Feature: JLL advisor explains why the Middle East is going direct

This month saw two direct investments in the City of London by Middle Eastern investors better known for making third party investments into blind pool, discretionary funds. PERE spoke with the agent behind these deals about their wind change in investment priorities.

Chris Brett, a director of the UK international desk at global property services firm Jones Lang LaSalle, advised the Oman Investment Fund on its £445 million (€525 million; $731 million) purchase of a 75 percent stake in UK developer Hammerson’s Bishop Square development in the City of London as well as the Al Salam Bank on its £127 million acquisition of the nearby Milton Gate office building from the UBS Triton Fund.

He says the two deals exemplify a wind change in investment priorities for Middle Eastern investors seeking to take control over capital deployment decisions after experiencing indifferent returns from taking the third party, blind pool route. This, he says, has been evident in London first.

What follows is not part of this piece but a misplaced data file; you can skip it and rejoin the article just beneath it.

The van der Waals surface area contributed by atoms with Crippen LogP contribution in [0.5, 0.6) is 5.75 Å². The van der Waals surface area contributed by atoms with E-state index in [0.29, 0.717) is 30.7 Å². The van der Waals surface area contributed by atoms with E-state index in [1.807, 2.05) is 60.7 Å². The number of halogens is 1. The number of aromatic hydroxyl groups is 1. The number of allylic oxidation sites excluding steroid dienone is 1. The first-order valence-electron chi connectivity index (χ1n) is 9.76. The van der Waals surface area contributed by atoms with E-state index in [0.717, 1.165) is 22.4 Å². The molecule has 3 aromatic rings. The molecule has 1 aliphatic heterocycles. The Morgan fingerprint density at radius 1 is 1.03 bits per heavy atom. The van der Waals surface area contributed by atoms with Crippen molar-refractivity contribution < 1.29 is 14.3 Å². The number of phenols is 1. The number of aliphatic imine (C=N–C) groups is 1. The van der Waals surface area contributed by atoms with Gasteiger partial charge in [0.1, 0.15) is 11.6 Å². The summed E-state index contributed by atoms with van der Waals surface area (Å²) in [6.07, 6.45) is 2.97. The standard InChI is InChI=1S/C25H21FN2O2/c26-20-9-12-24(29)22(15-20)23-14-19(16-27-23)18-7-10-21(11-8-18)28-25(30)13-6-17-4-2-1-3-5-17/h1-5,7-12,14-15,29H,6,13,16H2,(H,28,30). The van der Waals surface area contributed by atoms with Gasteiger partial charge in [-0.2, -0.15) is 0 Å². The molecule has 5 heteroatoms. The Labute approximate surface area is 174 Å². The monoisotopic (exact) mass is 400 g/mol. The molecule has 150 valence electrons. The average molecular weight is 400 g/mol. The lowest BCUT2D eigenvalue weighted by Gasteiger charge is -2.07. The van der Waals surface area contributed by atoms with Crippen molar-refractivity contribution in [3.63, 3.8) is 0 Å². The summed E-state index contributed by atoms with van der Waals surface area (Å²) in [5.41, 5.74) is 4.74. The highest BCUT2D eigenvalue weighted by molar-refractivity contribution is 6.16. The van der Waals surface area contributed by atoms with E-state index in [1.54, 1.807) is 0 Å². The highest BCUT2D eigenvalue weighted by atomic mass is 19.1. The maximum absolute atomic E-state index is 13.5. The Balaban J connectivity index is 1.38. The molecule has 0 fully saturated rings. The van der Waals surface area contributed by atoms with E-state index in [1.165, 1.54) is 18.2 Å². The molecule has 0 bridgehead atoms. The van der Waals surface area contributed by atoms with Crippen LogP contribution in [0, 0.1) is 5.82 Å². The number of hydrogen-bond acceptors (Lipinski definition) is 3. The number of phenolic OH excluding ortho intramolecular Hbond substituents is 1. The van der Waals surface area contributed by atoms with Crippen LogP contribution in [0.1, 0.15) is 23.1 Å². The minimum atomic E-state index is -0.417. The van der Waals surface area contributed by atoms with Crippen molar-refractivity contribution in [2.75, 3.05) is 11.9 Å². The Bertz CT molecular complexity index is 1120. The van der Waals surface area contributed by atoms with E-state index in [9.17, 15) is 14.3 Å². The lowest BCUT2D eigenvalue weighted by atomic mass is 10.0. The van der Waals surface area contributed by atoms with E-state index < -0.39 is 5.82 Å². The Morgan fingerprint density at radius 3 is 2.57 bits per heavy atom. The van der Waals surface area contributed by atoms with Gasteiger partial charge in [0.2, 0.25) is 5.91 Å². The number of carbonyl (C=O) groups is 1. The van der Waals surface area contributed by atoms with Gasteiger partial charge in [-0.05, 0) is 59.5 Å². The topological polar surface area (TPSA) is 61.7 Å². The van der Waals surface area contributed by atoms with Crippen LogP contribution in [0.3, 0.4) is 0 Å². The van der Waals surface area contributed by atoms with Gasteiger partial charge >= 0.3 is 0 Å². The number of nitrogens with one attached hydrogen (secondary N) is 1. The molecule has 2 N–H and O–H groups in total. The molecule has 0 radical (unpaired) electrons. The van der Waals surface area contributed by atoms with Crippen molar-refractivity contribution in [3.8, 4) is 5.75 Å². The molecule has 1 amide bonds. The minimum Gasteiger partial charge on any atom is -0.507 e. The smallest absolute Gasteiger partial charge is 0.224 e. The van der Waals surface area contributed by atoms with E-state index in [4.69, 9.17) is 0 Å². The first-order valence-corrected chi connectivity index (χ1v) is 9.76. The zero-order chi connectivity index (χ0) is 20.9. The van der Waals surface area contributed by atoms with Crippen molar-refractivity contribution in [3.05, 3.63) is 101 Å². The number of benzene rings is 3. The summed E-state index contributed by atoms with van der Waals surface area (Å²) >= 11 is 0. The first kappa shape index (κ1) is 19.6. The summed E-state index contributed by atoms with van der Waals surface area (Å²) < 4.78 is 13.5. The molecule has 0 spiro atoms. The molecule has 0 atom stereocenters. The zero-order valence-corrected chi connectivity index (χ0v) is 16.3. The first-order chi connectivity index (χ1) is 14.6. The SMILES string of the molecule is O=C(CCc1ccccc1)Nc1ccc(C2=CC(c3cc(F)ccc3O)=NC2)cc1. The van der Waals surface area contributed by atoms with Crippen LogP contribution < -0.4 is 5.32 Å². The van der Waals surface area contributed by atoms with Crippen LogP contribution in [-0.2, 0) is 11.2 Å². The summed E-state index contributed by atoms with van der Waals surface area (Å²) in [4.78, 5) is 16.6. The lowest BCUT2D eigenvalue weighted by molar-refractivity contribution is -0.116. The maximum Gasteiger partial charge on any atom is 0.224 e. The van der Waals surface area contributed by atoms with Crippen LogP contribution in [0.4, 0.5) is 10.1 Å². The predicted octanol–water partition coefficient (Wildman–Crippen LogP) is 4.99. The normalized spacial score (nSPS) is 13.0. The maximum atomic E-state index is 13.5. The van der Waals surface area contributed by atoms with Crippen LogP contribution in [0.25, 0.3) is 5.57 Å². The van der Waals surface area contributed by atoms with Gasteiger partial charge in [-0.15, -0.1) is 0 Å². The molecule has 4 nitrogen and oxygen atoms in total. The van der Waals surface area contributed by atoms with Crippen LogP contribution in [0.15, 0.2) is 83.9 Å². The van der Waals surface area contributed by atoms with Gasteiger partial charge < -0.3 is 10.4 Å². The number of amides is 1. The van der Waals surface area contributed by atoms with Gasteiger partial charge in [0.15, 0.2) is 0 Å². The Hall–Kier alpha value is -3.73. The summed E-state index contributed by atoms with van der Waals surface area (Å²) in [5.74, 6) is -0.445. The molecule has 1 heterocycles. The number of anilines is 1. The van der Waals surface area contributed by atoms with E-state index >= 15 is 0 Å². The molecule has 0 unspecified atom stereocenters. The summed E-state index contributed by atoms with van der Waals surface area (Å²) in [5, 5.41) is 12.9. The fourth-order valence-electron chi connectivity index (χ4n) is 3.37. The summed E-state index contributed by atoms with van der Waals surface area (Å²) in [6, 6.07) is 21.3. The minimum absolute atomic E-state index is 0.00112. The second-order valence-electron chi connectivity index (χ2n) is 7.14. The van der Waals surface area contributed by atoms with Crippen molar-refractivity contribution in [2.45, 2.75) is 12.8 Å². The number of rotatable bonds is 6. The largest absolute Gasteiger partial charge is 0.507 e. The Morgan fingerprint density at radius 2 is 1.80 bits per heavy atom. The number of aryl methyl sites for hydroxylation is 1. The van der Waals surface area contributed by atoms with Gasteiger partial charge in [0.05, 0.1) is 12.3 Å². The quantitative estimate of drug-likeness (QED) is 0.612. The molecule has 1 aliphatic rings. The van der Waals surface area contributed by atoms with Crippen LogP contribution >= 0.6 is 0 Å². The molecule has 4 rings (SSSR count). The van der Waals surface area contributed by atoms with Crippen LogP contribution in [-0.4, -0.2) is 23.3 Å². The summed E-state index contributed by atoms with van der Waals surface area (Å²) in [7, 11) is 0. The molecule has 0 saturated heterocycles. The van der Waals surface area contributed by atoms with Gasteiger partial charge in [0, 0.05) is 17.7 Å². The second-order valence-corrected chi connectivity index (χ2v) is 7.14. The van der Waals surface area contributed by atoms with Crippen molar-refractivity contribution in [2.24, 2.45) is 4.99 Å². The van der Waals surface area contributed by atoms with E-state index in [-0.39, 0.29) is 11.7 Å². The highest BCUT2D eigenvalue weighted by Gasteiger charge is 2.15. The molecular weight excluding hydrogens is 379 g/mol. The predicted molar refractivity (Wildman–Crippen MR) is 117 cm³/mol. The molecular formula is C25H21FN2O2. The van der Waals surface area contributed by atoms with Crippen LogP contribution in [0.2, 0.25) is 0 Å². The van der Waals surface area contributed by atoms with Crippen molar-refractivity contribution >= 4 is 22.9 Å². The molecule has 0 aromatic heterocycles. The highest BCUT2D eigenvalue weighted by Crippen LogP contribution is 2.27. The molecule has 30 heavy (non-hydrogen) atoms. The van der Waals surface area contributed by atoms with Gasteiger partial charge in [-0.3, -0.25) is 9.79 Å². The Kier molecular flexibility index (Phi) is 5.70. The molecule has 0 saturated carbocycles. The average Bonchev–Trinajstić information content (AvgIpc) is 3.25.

“This is a time of disintermediation of third party fund management and of investors with a lot of capital wanting to have more control over how their money is deployed,” he declares.

Brett says these investors will not shun fund managers completely or forever, but the advisor believes they are unlikely to make the large commitments seen prior to the credit crisis and will be more selective about which managers they commit funds to going forward.

“This is not a complete strategy shift for our clients but an opportunity for them to gain control of significant prime assets at relative value pricing and to have big ownership stakes in direct assets.”

Brett says the main attractions for Middle Eastern investors in the UK today are the re-pricing of the London market, the weakness of the sterling and the ability to buy into joint ventures which have established local asset management capabilities. In the case of the Hammerson deal, it was important for the Oman Investment Fund to keep the London-listed property company as a part-owner of the asset.

Brett says that while attractive yields and currency positions stay in their favour, the market should expect further direct investments from Middle Eastern investors. When deal volumes pick up and yield compression starts again, however, it is likely that more commitments will be made to fund managers and that fund managers are unlikely to witness the same volume or style of limited partner investing as before.